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kafpolo

Firefox uptadte.exe virus

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Also per the malwarebytes forum posting linked above, Kaspersky TDSS did not find anything objectionable about this bugger. Namely that it is validly signed:

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20:10:29.0865 0x3080  [ 49958506B773E40D31832E3EEDA522E7, FB9045B74615A339FCDC3016F899AEC5B8AFBDACDE5421D94D777C709295C2FD ] C:\Program Files (x86)\Common Files\OmniSoft\update.exe
20:10:29.0883 0x3080  firefox - ok

 

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Also something else from the MBAM forum from the same poster.

Check if this shows in Win installed programs:

Quote

Remove this program in bold via the Control Panel > Programs > Programs and Features.
KMSpico (HKLM\...\{8B29D47F-92E2-4C20-9EE0-F710991F5D7C}_is1) (Version:  - )

 

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41 minutes ago, itman said:

Also something else from the MBAM forum from the same poster.

Check if this shows in Win installed programs:

 

This is probably due to infected KMSPico , it might not apply to his case

 

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3 hours ago, Nightowl said:

This is probably due to infected KMSpico , it might not apply to his case

KMSPico is a cracker for Microsoft products. Eset won't even allow you to access its website; detecting it as malicious. It goes w/o saying that if this bugger was installed, you have been nailed in some fashion.

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13 hours ago, itman said:

KMSPico is a cracker for Microsoft products. Eset won't even allow you to access its website; detecting it as malicious. It goes w/o saying that if this bugger was installed, you have been nailed in some fashion.

ESET will not touch it if you disable the detection of unsafe applications , KMSPICO is not malicious if it's not made malicious by someone else , but the original one is not malicious , it's just a hacktool for Windows.

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21 hours ago, itman said:

Do as @Nightowl suggested. Run a Custom scan ensuring all drives, folders, files, and networks are selected. Make sure the scan is run as Administrator by clicking on like named button. This should at least let us know if a rootkit is present or the MBR is infected.

I did this and used the avast boot-time tool, there were no detections.

--

Does that means that there isn't an infection?

If so, what do I have to do with the omnisoft files and folders?

Do I have to make any other scans?

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18 hours ago, Nightowl said:

This is probably due to infected KMSPico , it might not apply to his case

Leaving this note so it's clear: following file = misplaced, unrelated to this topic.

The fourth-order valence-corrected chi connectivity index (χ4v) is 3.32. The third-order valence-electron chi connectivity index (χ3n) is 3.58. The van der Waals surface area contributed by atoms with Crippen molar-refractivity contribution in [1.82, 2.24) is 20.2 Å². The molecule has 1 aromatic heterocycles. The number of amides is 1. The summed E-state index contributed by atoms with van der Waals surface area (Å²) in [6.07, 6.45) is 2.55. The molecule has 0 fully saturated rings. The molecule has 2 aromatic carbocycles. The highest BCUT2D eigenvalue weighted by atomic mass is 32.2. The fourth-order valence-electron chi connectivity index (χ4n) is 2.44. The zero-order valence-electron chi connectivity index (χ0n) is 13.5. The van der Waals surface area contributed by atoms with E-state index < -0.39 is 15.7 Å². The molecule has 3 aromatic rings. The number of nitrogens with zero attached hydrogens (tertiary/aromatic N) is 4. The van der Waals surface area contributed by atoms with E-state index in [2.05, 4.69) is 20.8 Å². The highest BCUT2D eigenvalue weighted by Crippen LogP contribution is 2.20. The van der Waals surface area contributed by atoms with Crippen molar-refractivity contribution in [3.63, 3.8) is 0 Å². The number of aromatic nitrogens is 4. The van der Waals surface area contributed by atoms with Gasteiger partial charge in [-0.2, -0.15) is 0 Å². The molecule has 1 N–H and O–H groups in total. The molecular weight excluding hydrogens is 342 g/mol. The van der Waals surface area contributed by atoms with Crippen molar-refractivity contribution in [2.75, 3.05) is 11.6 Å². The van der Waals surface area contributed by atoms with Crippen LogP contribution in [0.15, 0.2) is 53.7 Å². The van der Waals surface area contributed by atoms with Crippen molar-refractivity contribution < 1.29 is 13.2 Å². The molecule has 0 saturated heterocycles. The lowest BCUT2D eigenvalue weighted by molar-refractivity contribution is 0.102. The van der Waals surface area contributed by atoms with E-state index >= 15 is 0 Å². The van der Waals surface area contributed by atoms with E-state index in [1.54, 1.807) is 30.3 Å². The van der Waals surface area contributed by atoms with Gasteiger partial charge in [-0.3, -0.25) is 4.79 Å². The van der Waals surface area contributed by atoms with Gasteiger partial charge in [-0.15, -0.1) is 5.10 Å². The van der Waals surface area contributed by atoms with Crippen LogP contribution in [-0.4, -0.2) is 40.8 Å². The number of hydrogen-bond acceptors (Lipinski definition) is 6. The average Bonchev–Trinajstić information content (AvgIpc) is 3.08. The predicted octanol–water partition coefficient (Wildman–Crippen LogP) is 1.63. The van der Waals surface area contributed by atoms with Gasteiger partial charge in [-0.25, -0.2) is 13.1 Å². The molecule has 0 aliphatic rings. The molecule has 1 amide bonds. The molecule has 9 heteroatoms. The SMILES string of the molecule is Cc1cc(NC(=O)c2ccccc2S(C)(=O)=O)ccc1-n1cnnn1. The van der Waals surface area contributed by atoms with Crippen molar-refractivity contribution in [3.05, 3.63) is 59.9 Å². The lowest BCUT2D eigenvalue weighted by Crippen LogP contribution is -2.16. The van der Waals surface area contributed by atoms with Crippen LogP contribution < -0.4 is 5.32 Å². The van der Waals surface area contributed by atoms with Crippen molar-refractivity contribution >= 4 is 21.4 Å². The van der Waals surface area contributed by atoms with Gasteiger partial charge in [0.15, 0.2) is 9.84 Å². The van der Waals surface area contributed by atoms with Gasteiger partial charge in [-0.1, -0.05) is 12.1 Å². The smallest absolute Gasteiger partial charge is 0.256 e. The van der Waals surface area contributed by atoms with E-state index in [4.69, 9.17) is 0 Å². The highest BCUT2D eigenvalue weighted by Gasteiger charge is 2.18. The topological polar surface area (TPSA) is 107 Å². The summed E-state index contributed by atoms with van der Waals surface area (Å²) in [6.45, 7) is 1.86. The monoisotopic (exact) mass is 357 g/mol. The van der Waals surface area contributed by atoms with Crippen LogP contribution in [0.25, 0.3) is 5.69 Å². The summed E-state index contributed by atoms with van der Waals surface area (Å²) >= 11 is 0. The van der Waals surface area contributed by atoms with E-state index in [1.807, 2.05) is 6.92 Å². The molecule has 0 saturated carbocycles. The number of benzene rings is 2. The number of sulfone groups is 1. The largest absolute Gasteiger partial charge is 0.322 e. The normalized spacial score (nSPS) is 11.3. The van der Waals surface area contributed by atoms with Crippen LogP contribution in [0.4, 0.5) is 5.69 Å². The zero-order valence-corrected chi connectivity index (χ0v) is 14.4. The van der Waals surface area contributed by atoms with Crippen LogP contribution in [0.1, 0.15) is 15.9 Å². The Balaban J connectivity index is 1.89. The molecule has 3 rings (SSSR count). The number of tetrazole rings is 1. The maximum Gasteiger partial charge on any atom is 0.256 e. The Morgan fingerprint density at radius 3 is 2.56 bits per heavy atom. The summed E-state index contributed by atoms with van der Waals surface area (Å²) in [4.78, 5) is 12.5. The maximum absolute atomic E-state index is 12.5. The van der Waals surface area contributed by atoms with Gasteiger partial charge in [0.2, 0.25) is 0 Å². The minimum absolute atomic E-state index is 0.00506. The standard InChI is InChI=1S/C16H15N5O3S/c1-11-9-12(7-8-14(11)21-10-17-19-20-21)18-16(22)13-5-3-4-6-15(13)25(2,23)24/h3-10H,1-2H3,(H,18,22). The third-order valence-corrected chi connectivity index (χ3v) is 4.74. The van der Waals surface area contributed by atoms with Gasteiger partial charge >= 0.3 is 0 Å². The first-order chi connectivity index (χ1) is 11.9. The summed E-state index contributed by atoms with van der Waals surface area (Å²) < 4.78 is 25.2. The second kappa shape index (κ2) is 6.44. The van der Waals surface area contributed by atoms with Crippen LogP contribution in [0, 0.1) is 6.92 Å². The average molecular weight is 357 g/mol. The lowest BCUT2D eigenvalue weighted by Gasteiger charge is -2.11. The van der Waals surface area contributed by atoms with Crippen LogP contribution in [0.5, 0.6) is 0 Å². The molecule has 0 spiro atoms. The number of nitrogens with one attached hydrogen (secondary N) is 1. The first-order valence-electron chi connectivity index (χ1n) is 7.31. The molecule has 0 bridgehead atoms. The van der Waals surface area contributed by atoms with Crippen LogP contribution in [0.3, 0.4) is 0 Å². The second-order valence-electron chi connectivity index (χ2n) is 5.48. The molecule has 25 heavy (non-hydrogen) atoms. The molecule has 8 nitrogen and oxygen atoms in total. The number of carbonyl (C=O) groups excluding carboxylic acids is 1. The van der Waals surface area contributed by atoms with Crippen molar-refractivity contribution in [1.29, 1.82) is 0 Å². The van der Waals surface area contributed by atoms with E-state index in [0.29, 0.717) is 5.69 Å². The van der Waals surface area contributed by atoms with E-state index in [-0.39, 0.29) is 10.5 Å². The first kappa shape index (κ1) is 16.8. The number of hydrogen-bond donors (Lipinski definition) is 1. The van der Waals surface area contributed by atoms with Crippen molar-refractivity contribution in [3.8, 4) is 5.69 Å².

No, it doesn't apply, I haven't installed any hacktool for Windows.

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1 hour ago, kafpolo said:

If so, what do I have to do with the omnisoft files and folders?

As I posted previously if their existence bothers you, delete them. This will send the files to the Recycle folder. If there are any subsequent system issues after their deletion, you can always restore the files from the Recycle folder

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51 minutes ago, itman said:

As I posted previously if their existence bothers you, delete them. This will send the files to the Recycle folder. If there are any subsequent system issues after their deletion, you can always restore the files from the Recycle folder

I moved them to the recycle bin and nothing happened after i turned on the pc.

Then I accidentally moved some back to the omnisoft folder and they changed their name, with $ and random letters an numbers, why did this happened?

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14 minutes ago, kafpolo said:

Then I accidentally moved some back to the omnisoft folder and they changed their name, with $ and random letters an numbers, why did this happened?

Enable the "hidden files" option in  Windows Explorer View setting.

I suspect the files were always named as such and restoring them basically did what the above option does - show the hidden extension associated with the files.

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So, that means that my pc is clear of infection?

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Here's an old thread in the Avast forum dating from 2015 where the behavior observed was almost identical to that on your device: https://forum.avast.com/index.php?topic=92407.0 . The only difference here was the directory where the fake Firefox updater.exe was located was named ComObjects.

The OP in this posting stated he had a "new build." This leads me believe that this software was installed by the OEM of the device. In any case, removing that startup entry for the software, prevented it from running thereafter. So my opinion is yes, you have eliminated whatever this thing was.

If it reappears, I would start looking for any built-in diagnostic software or the like that was installed by the OEM of your device and uninstall that.

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7 minutes ago, itman said: